Capital, Abbaye Notre Dame de Fontgombault, Fontgombault (Indre) Photo by PJ McKey

Capital, Abbaye Notre Dame de Fontgombault, Fontgombault (Indre) Photo by PJ McKey

The temporary unity of Christianity was replaced by the fracturing of the structure and the religion turned upon itself. By the time of the French revolution, most of the great monasteries were no longer functioning as the humble, charitable institutions that were envisioned by their founders. They were ruled by rapacious commendatory abbots who plundered their wealth to provide for their own private gain. The people of France showed their opinion of these orders during the Revolution by destroying the monasteries with a fury reserved for the most hated of oppressors.

Capital, Abbaye Notre Dame de Fontgombault, Fontgombault  (Indre)  Photo by PJ McKey

Capital, Abbaye Notre Dame de Fontgombault, Fontgombault (Indre) Photo by PJ McKey

It is as hard to understand this journey of medieval monasticism as it is to understand American society today. Can we imagine that the founders of these United States could imagine a country more intrusive, oligarchical, and hypocritical that the US today, or less responsive to the needs of its people? But this is the pattern of all society, I imagine. Wealth and power concentrates into the hands of fewer and fewer people until there is on recourse other than a violent perturbation. We can perceive the differences between Republicans and Democrats with no greater acuity than could the citizens of France distinguish between Franciscans or Benedictines in 1789. Perhaps there is a lesson to be learned in this.

If not, at least we can count on Helen to notice.

Monk, Abbaye Notre Dame de Fontgombault, Fontgombault  (Indre)  Photo by PJ McKey[

Monk, Abbaye Notre Dame de Fontgombault, Fontgombault (Indre) Photo by PJ McKey

Post scriptum: I always liked the idea of Bethany as written in Luke. The disciples walked humbly to Bethany and received a blessing. It was as if it were something that I might do myself. Later, I learned that Bethany stood for a house of the poor, an almshouse. After this, it became associated in my mind with medieval monasticism. If you ever want to see what life was like in those monasteries, it would be worth a trip to Fontgambault. The Benedictine community at the Abbaye Notre Dame still practices the Rule of their founder and one senses both the peace and the purpose in the abbey.

Location: 46.676560° 0.979226°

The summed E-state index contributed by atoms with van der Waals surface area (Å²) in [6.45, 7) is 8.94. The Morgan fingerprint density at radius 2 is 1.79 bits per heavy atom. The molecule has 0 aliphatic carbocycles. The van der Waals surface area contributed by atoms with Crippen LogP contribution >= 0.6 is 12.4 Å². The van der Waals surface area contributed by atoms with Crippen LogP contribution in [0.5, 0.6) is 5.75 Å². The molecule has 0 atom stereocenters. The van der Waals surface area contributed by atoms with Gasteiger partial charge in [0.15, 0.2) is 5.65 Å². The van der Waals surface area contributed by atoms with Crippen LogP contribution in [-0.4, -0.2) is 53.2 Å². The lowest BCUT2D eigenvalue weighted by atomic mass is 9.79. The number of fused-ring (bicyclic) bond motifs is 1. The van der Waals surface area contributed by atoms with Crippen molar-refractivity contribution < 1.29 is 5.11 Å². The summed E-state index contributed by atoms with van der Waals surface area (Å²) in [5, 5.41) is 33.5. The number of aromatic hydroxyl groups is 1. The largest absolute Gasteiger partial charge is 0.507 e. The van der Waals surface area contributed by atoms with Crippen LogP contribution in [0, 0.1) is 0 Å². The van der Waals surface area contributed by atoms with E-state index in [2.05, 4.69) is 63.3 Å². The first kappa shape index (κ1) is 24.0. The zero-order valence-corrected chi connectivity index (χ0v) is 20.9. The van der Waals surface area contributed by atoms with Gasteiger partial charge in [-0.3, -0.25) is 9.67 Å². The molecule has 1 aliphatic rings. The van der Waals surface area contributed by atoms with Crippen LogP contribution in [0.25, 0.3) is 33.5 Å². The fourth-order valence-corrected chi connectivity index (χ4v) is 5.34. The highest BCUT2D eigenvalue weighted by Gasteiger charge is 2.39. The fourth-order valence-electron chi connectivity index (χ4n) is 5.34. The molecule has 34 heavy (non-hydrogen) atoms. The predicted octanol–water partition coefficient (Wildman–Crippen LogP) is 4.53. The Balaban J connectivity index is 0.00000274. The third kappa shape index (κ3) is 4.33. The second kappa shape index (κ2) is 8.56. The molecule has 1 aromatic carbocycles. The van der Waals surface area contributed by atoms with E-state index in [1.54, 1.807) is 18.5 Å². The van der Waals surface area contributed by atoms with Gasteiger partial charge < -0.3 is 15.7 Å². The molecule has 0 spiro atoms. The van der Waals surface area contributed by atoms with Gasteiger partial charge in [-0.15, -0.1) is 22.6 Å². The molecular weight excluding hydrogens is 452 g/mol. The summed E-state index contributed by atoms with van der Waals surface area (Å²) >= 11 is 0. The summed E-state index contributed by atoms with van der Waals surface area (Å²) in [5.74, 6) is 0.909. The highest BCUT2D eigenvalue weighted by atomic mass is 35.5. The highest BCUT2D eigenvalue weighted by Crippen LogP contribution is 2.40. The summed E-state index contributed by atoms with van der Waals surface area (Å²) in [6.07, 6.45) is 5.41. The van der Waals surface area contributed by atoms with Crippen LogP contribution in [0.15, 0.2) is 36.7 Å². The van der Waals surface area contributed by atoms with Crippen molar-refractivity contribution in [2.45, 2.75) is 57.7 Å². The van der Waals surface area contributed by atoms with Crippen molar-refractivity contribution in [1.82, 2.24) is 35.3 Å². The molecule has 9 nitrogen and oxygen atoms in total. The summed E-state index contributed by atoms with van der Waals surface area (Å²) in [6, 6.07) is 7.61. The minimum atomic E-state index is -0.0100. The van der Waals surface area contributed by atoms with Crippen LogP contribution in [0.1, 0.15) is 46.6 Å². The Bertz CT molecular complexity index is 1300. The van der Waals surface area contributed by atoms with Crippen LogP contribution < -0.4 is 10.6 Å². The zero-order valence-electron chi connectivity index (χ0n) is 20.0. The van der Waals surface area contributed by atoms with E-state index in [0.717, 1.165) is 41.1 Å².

22 responses to “The Houses of Poverty (Dennis Aubrey)

  1. Thanks for writing this post. I’m very interested in the Abbey of Fontgombault now that you’ve taught me something about it. It would be worth my while going there. So interesting, all this.

    • Kalli, despite it all, I am always an optimist. I will be writing shortly on the unlikely source of that optimism and how completely one can believe in the best of the world despite all evidence to the contrary.

  2. There are so many wonderful posts on this site that it’s hard to say one is “the best,” but for me, who received his high school education in a Benedictine abbey and who taught a college course on medieval cathedrals, this is “the best.” I’ve never seen a more accurate or more succinct statement of the role of monasticism in medieval Europe. Thanks again, Dennis.

  3. This post pairs wonderfully with “Worldly Grandeur and Presumption.” You continue to impress, in lending us insight to the past you humbly illuminate the present. With both photographs and language Via Lucis is truly a guide to seeing.

    • Thanks, Jesse. Have been spending a great deal of time lately thinking about the monastic movement in these times. How many movements in all of human history have been devoted to an ethic of service to others? I can’t think of many. That alone makes this special.

  4. I feel sincerely humble that a chance comment has elicited this post giving such an insight into not only a past world, but into our own.
    Let us trust that a spark from that past will illumine our own world in these troubled times.

    • Helen, no reason to be humble. I always enjoy reading your comments here and your posts and am reminded that we should listen to each other. I hope that more people find your posts and read them with as much relish as I do.

  5. Dennis – Another rich and gorgeously-written post. Thank you for your generosity!
    If you find yourself with some free time, you might enjoy Patrick Leigh Fermor’s A Time to Keep Silence (1957) – a meditation on his travels and experiences among some of Europe’s oldest monasteries. [http://www.amazon.com/dp/1590172442/ref=as_li_ss_til?tag=paara-20&camp=213381&creative=390973&linkCode=as4&creativeASIN=1590172442&adid=0YN030S8J5NSS1CDWCNG]
    JP

    • Another book to read! Didn’t you tell me about Fermor walking across Europe to Constantinople? Is this the same book? Or the same guy? Anyway, glad you liked the post and I’ll order “A Time to Keep Silence.” Thanks, JP.

      • Thanks, Den. Yes, same guy, different book. PLF is not everyone’s cup of tea. Some find him a bit, er, wordy. I, however, revel in this writing, so I hope you appreciate it.

      • JP, as a guy who got over the wordiness of Patrick O’Brian novels and then devoured the entire Aubrey-Maturin series at a sitting, I think it will be possible to wade through PLF’s work. Looking forward to it.